Crawford Criticizes America’s Infrastructure Investment Heroes for Being the Best

by on July 26, 2012 · 4 comments

As budget deficits have increased, public investment in our nation’s infrastructure has declined. In just the last four yours, the “United States has fallen sharply in the World Economic Forum’s ranking of national infrastructure systems,” from 6th in 2007-2008 to 16th in 2011-2012. Our roads, bridges, rail networks, and ports are all straining to handle demand, but due to budget concerns, lawmakers have little interest in increased funding.

In contrast to the gloomy forecast for public infrastructure funding, private investment in our communications networks has been a bright spot in the economy. The Progressive Policy Institute released a report this month ranking U.S.-based companies by their U.S. capital spending in 2011. Who ranked number one and number two on this report? AT&T and Verizon. Both companies invested significantly more in U.S. infrastructure than any other U.S. company. AT&T alone invested more in the U.S. ($20.1 billion) than the 3rd and 4th ranked companies combined: Exxon Mobile ($11.7 billion) and Wal-Mart ($8.2 billion). AT&T and Verizon together invested $36.3 billion in our future. The Progressive Policy Institute calls these companies “Investment Heroes” for believing in American progress.

Susan Crawford, a “radicalized” professor at Harvard Law School, apparently believes our private investment heroes are “terrible for American consumers.” In her view, the government should own and control the Internet as a public utility, just like our decaying public roadways. She believes the Internet should be part of the government’s “collective responsibility” to modern society.

Although her economics are erroneous (more on that in a moment), her willingness to trust the government with control of our primary means of communications is even more astonishing. Since the invention of the printing press in the 15th Century, governments have attempted to control freedom of speech, beginning with laws establishing controls over printers. Even with the best intentions, allowing the government to own and control our Internet networks would chill our freedom of expression, at the very minimum, and could result in warrantless wiretapping or even government content blocking. Given the rapid migration of our information society from print to electronic media, Crawford’s proposal for government wholesale control over the Internet would be tantamount to wholesale government control of the press.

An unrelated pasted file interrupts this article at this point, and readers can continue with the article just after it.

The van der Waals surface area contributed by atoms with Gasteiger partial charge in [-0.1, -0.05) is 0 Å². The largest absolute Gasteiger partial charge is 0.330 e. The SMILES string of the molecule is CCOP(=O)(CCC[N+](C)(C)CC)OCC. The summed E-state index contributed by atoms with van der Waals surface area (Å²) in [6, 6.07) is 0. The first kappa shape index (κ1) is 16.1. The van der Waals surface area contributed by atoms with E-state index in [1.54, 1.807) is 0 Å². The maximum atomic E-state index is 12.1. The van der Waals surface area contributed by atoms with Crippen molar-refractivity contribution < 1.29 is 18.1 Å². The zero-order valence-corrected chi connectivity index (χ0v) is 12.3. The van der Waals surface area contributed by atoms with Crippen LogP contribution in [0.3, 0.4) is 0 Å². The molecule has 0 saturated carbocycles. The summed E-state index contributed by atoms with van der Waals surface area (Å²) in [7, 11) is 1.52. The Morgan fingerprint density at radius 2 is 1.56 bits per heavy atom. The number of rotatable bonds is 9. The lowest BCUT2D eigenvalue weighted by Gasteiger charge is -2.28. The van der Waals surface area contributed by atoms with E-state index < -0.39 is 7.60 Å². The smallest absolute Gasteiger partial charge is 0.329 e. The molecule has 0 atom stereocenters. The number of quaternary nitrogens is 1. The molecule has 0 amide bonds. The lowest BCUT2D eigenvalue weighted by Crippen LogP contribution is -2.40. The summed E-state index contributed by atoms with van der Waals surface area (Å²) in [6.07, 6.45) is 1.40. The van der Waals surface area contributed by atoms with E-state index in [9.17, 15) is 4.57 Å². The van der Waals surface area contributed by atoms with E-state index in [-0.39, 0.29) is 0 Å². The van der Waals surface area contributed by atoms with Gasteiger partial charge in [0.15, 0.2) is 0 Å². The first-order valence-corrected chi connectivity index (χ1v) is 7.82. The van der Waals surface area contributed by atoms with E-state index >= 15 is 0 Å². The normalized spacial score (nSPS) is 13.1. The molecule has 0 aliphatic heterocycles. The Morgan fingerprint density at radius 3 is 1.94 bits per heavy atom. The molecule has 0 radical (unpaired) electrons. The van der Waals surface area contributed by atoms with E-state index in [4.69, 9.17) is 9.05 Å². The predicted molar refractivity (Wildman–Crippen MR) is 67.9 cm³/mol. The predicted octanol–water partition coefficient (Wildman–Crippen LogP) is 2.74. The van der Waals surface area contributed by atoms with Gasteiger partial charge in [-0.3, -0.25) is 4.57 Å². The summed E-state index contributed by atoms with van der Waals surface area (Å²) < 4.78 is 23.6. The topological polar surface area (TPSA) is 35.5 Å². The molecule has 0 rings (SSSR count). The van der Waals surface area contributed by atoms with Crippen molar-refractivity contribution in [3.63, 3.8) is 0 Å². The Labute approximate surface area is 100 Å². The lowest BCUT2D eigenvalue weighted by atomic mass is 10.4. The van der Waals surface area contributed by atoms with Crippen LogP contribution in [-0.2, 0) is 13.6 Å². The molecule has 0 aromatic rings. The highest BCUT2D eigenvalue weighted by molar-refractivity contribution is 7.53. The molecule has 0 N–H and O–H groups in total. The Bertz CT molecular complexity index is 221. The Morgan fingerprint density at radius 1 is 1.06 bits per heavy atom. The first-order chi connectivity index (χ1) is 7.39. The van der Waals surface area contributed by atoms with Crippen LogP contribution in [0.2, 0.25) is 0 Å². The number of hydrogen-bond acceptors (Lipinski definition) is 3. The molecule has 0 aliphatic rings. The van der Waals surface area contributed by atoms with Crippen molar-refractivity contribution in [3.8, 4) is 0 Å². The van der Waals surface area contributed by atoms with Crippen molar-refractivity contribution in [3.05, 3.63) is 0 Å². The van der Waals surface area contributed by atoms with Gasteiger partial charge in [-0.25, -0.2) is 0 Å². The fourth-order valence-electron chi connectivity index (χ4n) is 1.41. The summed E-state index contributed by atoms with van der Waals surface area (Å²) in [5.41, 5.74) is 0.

If you believe that’s unthinkable, think again. According to Google, U.S. government agency requests to hand over user data have increased 76 percent since the end of 2009. Google complied with only 93 percent of user data requests by intelligence agencies and law enforcement last year. If the government controlled Google’s servers, however, it wouldn’t need Google’s permission for the other 7 percent of user data requests. The government would have direct control over all user data and Internet content, including online news.

Crawford is wrong on the economic issues as well. She is best known for her view that cable is a de facto “monopoly.” A monopoly exists when a single enterprise is the sole supplier of a particular product or service, and it’s obvious that cable isn’t the only supplier of broadband access or subscription video services. The majority of consumers (78 percent) have access to more than one fixed broadband provider (whether wired or wireless) and 81.7 percent of consumers have access to three or more mobile broadband providers as well, facts she dismisses through narrative storytelling rather than data.

She maintains that mobile broadband cannot compete with cable, even though PC Magazine’s June 2012 mobile tests revealed that AT&T’s 4G LTE network is delivering average download speeds of 13.71 Mbps. That’s more than fast enough to support the delivery of high-definition video and actually exceeds the speed limit for web browsing. According to an FCC report released this month, the time needed to load a webpage stops decreasing at about 10 Mbps. The FCC says, “For these high speed tiers, consumers are unlikely to experience much if any improvement in basic web browsing from increased speed–i.e., moving from a 10 Mbps broadband offering to a 25 Mbps offering.”

The biggest barrier to competition between mobile providers and cable is a lack of mobile broadband spectrum, the availability of which is artificially limited by – guess who? – the government. Given that the government is responsible for inhibiting the competitiveness of wireless networks, I hardly think government ownership and control of the Internet is the answer to broadband competition.

Ironically, after blogging her belief that cable is a monopoly, Crawford’s very next blog post extolled Google’s deployment of a new fiber broadband network in Kansas City. She described the move as “very smart” and “very disruptive.”

I’m confused. If Crawford recognizes that new fiber entry is smart and disruptive, why is she advocating for government control of the Internet rather than policies that would promote more private investment in all-IP technologies? Because, by her own admission, she is a “radical” who believes in “collective responsibility” for our means of communications. Competition has nothing to do with it.

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